Podcast Episode April 21, 2020

Episode 26 | Load Hauling




Note: This podcast was recorded in early February 2020 – before Covid-19 social distancing measures went into place. 

In this episode of the Backpacking Light Podcast, Ryan and Andrew talk about load hauling – how to go as light as possible when the nature of your trip (packrafting, desert water carries, winter travel, etc.) requires specialized and (often) heavy gear.

After catching up (Ryan is running some cool experiments) the guys talk gear: packs, footwear, and other considerations for when the pack weight starts to creep up. After that they move into a discussion of skills that can lighten up a trip, even when the equipment is heavy.

Ryan updates the listeners on cool new stuff going on at BPL, and Andrew talks about his new favorite thing – a new pair of ultralight running shoes.

The episode wraps with an interview of Kevin Timm, owner and founder of Seek Outside. In a wide-ranging discussion, Kevin and Andrew talk about:

  • Seek Outside’s story and gear design aesthetic
  • What Kevin values in a piece of gear
  • Kevin’s advice to budding outdoorsy industry entrepreneurs
  • Lessons learned
  • The overlap between hunters and backpackers
  • Conservation and public lands use
  • And more!


  • Introduction
    • Today’s theme – load hauling: going light when you have to bring along a bunch of gear.
  • Catching Up
    • Ryan’s been doing experiments
      • Load testing with tent guylines
      • Comparison of moisture transfer in different layering systems
      • Looking at base layers made from alpaca wool!
    • Andrew’s upcoming thru-hike of the Benton MacKaye Trail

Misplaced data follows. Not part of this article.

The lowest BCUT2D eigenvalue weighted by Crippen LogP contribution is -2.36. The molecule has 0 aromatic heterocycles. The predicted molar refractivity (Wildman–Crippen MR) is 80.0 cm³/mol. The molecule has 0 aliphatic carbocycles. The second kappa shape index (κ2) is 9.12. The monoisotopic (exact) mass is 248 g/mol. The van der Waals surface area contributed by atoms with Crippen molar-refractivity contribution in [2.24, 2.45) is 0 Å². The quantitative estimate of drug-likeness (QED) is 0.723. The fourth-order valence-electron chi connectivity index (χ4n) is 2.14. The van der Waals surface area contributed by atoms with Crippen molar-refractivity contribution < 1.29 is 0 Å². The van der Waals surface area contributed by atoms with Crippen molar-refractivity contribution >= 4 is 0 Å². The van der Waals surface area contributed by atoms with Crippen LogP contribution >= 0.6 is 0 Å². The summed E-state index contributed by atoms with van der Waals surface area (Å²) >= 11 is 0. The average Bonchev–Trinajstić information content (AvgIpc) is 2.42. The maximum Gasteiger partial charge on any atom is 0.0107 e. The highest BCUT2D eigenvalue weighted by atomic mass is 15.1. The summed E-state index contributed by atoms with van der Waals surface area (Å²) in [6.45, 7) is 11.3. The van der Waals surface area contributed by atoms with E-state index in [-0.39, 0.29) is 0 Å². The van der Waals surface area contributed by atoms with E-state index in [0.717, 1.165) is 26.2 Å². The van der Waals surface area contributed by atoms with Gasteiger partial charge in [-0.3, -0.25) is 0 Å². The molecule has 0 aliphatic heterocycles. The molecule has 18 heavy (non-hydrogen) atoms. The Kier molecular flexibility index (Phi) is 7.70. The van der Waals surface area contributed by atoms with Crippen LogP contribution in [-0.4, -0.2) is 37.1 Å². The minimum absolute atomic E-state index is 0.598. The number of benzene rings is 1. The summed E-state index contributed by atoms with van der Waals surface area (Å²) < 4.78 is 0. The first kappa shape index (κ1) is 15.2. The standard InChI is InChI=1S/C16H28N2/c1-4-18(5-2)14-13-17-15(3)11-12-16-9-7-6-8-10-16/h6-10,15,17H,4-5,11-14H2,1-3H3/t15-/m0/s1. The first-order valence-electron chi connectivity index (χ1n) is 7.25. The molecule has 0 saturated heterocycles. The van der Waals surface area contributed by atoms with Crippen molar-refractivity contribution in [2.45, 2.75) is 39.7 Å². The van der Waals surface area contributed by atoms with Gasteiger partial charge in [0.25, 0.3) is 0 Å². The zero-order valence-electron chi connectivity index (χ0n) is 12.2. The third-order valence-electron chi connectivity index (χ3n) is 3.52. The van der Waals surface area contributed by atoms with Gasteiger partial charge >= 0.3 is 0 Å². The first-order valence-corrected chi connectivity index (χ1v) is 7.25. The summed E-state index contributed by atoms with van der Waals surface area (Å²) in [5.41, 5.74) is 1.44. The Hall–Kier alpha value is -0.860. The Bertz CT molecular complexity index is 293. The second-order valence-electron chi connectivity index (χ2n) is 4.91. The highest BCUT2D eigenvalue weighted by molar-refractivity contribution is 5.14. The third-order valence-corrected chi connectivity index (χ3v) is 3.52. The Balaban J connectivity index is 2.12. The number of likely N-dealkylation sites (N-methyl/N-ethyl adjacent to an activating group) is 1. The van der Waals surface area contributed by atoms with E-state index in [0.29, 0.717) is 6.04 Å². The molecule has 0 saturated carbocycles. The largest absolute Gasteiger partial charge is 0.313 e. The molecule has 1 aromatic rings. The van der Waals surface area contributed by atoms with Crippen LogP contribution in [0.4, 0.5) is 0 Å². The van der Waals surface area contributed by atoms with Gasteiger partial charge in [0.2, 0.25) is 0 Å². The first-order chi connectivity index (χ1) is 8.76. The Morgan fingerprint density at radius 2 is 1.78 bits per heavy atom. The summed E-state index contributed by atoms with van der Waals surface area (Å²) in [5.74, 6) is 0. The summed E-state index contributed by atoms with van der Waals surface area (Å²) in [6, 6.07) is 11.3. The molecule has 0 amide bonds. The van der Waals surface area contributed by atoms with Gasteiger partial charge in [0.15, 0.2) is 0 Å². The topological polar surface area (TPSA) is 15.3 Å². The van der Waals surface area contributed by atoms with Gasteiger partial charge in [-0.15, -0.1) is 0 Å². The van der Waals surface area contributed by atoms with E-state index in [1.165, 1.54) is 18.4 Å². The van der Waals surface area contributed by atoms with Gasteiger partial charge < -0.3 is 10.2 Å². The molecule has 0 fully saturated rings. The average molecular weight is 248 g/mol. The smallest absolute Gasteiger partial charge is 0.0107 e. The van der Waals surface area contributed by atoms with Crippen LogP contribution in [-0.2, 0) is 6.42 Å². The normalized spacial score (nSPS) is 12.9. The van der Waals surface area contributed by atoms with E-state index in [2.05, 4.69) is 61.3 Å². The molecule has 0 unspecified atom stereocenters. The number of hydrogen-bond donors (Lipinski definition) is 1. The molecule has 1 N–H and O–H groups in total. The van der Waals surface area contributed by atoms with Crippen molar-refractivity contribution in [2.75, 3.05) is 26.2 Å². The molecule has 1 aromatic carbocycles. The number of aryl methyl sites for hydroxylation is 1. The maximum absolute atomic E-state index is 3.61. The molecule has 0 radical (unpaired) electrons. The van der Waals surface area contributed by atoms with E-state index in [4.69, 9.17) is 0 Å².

• Gear
    • What are we looking for in a “load hauler” style pack?
      • Volume
        • Lots of food
        • Mountaineering
        • Packrafting
      • Comfortable at heavy weight
        • Internal frame
        • Decently wide hip-belt
          • Weight transfer over padding in shoulder-straps
    • Ryan’s favorite load-hauling pack
    • Footwear
      • Packweight limits your ability to be nimble and adjust to rough terrain
        • A theoretical argument for torque resistance
      • Ryan looks for leather-upper low-top shoes with a stiff foot-bed
    • Trekking poles can be crucial with a heavy pack
    • What’s the single biggest thing you could do to lighten your pack on a “load-hauling” trip?
      • More squats!
  • Skills
    • Tom Murphy (photographer who has to use heavy gear in the backcountry)
      • If your specialized gear is heavy, lighten up everything else (duh)
      • Be comfortable with ultralight camping gear
    • How to learn to use a tarp
      • psychological barrier
        • Experience in a low-consequence environment
      • Bivy sack
  • What’s New at BPL?
  • In the Forums
  • New Favorite Things
  • Interview: Kevin Timm, Owner and Founder of Seek Outside
    • A general overview of the Seek Outside story
    • Kevin’s past as a computer security research expert
    • Engineering background
    • What does the process of gear design look like for Seek Outside?
      • Consumer driven
      • Inspiration driven
      • Breaking and fixing things
        • The simpler the better – less things to fail
    • Working with DCF
      • Learning curve with the fabric
      • Kevin didn’t feel the need to work DCF into this designs because his growth was good enough anyway
    • Designing products for a diverse user base
    • Seek Outside’s general guiding principle
      • As minimalist as possible that will still perform
      • Making stuff for people that are going to stay out in the woods when the weather gets bad.